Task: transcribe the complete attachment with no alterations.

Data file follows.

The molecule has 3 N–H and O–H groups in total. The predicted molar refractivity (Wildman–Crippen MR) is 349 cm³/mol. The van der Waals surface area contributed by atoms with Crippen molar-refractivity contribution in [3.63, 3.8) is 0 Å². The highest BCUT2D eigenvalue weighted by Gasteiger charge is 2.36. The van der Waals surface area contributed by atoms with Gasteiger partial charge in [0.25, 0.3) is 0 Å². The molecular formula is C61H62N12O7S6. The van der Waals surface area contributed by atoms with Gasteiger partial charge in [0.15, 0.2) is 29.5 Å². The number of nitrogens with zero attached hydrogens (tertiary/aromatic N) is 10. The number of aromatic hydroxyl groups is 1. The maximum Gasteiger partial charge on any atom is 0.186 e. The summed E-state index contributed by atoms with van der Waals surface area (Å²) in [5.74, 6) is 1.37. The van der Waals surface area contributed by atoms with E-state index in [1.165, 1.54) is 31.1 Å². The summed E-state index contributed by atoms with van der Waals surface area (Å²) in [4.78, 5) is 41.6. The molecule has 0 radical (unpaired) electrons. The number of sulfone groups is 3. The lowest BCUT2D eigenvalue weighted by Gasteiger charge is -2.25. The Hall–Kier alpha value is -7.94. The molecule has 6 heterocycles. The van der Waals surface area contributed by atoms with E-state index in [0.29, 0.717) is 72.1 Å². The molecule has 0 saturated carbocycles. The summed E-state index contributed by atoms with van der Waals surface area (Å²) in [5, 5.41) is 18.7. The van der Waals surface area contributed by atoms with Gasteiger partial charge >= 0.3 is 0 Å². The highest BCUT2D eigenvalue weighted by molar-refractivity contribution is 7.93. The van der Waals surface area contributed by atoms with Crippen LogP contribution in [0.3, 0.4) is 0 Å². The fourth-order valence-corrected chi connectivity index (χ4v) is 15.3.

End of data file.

The molecule has 3 N–H and O–H groups in total. The predicted molar refractivity (Wildman–Crippen MR) is 349 cm³/mol. The van der Waals surface area contributed by atoms with Crippen molar-refractivity contribution in [3.63, 3.8) is 0 Å². The highest BCUT2D eigenvalue weighted by Gasteiger charge is 2.36. The van der Waals surface area contributed by atoms with Gasteiger partial charge in [0.25, 0.3) is 0 Å². The molecular formula is C61H62N12O7S6. The van der Waals surface area contributed by atoms with Gasteiger partial charge in [0.15, 0.2) is 29.5 Å². The number of nitrogens with zero attached hydrogens (tertiary/aromatic N) is 10. The number of aromatic hydroxyl groups is 1. The maximum Gasteiger partial charge on any atom is 0.186 e. The summed E-state index contributed by atoms with van der Waals surface area (Å²) in [5.74, 6) is 1.37. The van der Waals surface area contributed by atoms with E-state index in [1.165, 1.54) is 31.1 Å². The summed E-state index contributed by atoms with van der Waals surface area (Å²) in [4.78, 5) is 41.6. The molecule has 0 radical (unpaired) electrons. The number of sulfone groups is 3. The lowest BCUT2D eigenvalue weighted by Gasteiger charge is -2.25. The Hall–Kier alpha value is -7.94. The molecule has 6 heterocycles. The van der Waals surface area contributed by atoms with E-state index in [0.29, 0.717) is 72.1 Å². The molecule has 0 saturated carbocycles. The summed E-state index contributed by atoms with van der Waals surface area (Å²) in [5, 5.41) is 18.7. The van der Waals surface area contributed by atoms with Gasteiger partial charge >= 0.3 is 0 Å². The highest BCUT2D eigenvalue weighted by molar-refractivity contribution is 7.93. The van der Waals surface area contributed by atoms with Crippen LogP contribution in [0.3, 0.4) is 0 Å². The fourth-order valence-corrected chi connectivity index (χ4v) is 15.3.